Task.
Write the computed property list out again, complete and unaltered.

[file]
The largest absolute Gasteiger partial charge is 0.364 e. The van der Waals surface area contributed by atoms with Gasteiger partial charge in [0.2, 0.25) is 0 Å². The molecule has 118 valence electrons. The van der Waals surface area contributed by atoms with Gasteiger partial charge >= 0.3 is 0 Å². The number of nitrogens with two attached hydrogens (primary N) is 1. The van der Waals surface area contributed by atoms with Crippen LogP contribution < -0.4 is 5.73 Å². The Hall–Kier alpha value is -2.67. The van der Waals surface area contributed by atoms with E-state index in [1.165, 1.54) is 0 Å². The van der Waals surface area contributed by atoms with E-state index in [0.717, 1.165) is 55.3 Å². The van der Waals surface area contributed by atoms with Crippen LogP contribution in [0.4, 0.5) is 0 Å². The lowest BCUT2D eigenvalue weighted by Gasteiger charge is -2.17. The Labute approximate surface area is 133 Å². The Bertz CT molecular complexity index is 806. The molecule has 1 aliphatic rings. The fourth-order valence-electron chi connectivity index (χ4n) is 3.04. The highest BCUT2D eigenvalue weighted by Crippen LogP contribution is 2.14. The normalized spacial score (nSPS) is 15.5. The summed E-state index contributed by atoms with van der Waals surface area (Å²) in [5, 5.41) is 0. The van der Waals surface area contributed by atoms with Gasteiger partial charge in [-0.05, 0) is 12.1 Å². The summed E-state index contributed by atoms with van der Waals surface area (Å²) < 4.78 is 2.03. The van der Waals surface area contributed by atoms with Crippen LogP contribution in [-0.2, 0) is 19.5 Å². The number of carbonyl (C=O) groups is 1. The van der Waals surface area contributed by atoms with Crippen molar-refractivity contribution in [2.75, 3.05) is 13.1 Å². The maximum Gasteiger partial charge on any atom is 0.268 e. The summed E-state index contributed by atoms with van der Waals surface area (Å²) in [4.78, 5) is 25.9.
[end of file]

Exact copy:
The largest absolute Gasteiger partial charge is 0.364 e. The van der Waals surface area contributed by atoms with Gasteiger partial charge in [0.2, 0.25) is 0 Å². The molecule has 118 valence electrons. The van der Waals surface area contributed by atoms with Gasteiger partial charge >= 0.3 is 0 Å². The number of nitrogens with two attached hydrogens (primary N) is 1. The van der Waals surface area contributed by atoms with Crippen LogP contribution < -0.4 is 5.73 Å². The Hall–Kier alpha value is -2.67. The van der Waals surface area contributed by atoms with E-state index in [1.165, 1.54) is 0 Å². The van der Waals surface area contributed by atoms with E-state index in [0.717, 1.165) is 55.3 Å². The van der Waals surface area contributed by atoms with Crippen LogP contribution in [0.4, 0.5) is 0 Å². The lowest BCUT2D eigenvalue weighted by Gasteiger charge is -2.17. The Labute approximate surface area is 133 Å². The Bertz CT molecular complexity index is 806. The molecule has 1 aliphatic rings. The fourth-order valence-electron chi connectivity index (χ4n) is 3.04. The highest BCUT2D eigenvalue weighted by Crippen LogP contribution is 2.14. The normalized spacial score (nSPS) is 15.5. The summed E-state index contributed by atoms with van der Waals surface area (Å²) in [5, 5.41) is 0. The van der Waals surface area contributed by atoms with Gasteiger partial charge in [-0.05, 0) is 12.1 Å². The summed E-state index contributed by atoms with van der Waals surface area (Å²) < 4.78 is 2.03. The van der Waals surface area contributed by atoms with Crippen LogP contribution in [-0.2, 0) is 19.5 Å². The number of carbonyl (C=O) groups is 1. The van der Waals surface area contributed by atoms with Crippen molar-refractivity contribution in [2.75, 3.05) is 13.1 Å². The maximum Gasteiger partial charge on any atom is 0.268 e. The summed E-state index contributed by atoms with van der Waals surface area (Å²) in [4.78, 5) is 25.9.